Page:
4/30/2004 0 Comments
By June of 1997 our church was $11,000 in debt to a property owner who raised our maintenance costs. Because of the $3000 monthly property bill I went six months without a salary as the pastor. God sustained my family through the generosity of a senior citizen who attended Horizon Community Church. An opportunity arose for us to merge with another wonderful church that served in a nearby community and, like ourselves, was about five years old. We prayed. We held several meetings. I championed the plan and was supported by many people who eagerly shared Scripture and a sense that the Holy Spirit was directing us. It seemed that God had given us a great opportunity. So we dissolved and were absorbed into a larger, healthier body of believers.
Looking back many years later, I believe our decision was a good one, but not the best one. I wish that instead of merging the elders and I had called for a prolonged time of fasting and prayer and even with mounting debt continued to rely upon the Lord for relief. I believe we took the easy way out, the expedient path. In the process we terminated the life of a vibrant, young church and missed the opportunity to experience a greater deliverance.
1 Samuel 26:8--Then Abishai said to David, “Today God has handed your enemy over to you. Let me thrust the spear through him into the ground just once. I won’t have to strike him twice!”
Twice God provided David opportunities to end the life of King Saul, a leader bent on destroying him. The prophet Samuel, in obedience to God, had already anointed David and declared His rejection of Saul as king. Yet, David refused to take Saul’s life. Instead he said to Abishai:
But David said to Abishai, “Don’t destroy him, for who can lift a hand against the Lord’s anointed and be blameless?” 10 David added, “As the Lord lives, the Lord will certainly strike him down: either his day will come and he will die, or he will go into battle and perish.” (1 Sa.26:9,10).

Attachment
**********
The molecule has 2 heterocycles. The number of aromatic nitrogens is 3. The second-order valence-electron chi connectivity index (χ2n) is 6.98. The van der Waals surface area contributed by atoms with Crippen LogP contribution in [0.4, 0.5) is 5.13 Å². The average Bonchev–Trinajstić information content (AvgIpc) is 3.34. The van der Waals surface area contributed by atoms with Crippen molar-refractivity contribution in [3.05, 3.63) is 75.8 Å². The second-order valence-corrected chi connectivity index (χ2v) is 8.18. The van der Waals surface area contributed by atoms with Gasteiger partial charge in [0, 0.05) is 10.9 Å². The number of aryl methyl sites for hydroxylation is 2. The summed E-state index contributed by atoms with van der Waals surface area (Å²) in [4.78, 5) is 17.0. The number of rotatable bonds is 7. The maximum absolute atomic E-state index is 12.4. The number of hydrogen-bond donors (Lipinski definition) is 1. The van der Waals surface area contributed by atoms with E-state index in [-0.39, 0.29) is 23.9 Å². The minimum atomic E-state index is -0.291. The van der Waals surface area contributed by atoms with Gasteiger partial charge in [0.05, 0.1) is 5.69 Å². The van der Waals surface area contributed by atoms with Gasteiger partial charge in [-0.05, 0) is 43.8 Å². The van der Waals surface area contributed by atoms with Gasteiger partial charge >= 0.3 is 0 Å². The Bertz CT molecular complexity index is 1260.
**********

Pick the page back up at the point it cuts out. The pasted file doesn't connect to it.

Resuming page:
Saul was later killed by the Philistines in battle. David waited over seven years before becoming Israel’s king.
God created the conditions for David to take action. He literally put Saul and his men into a deep sleep (vs. 12). I believe He often works to give us what we want or need. But what is expedient and seems providential may be a test. What is good may not be what is best. We honor God when we do what most honors Him. Sometimes that means waiting instead of acting. Sometimes it means choosing the harder right instead of the easier right. Sometimes it means accepting prolonged suffering instead of opting for immediate relief. How do we know what to do? The first three phrases of the Lord’s Prayer give us our clue.
Beware of saying what is expedient from your own commonsense standpoint, especially when it comes to the big truths of God.—Oswald Chambers in The Servant As His Lord
©2004 Daniel York ARR. Reveration is the weekly devotional ministry of First Cause. If you would like to receive these devotionals go to www.firstcause.org and click on the “Click here to receive weekly devotionals” box. Unlimited permission to copy this devotional without altering text or profiteering is allowed subject to inclusion of this copyright notice.
Ecclesiastes 12:10-The Teacher sought to find delightful sayings and to accurately write words of truth. (Holman CSB)
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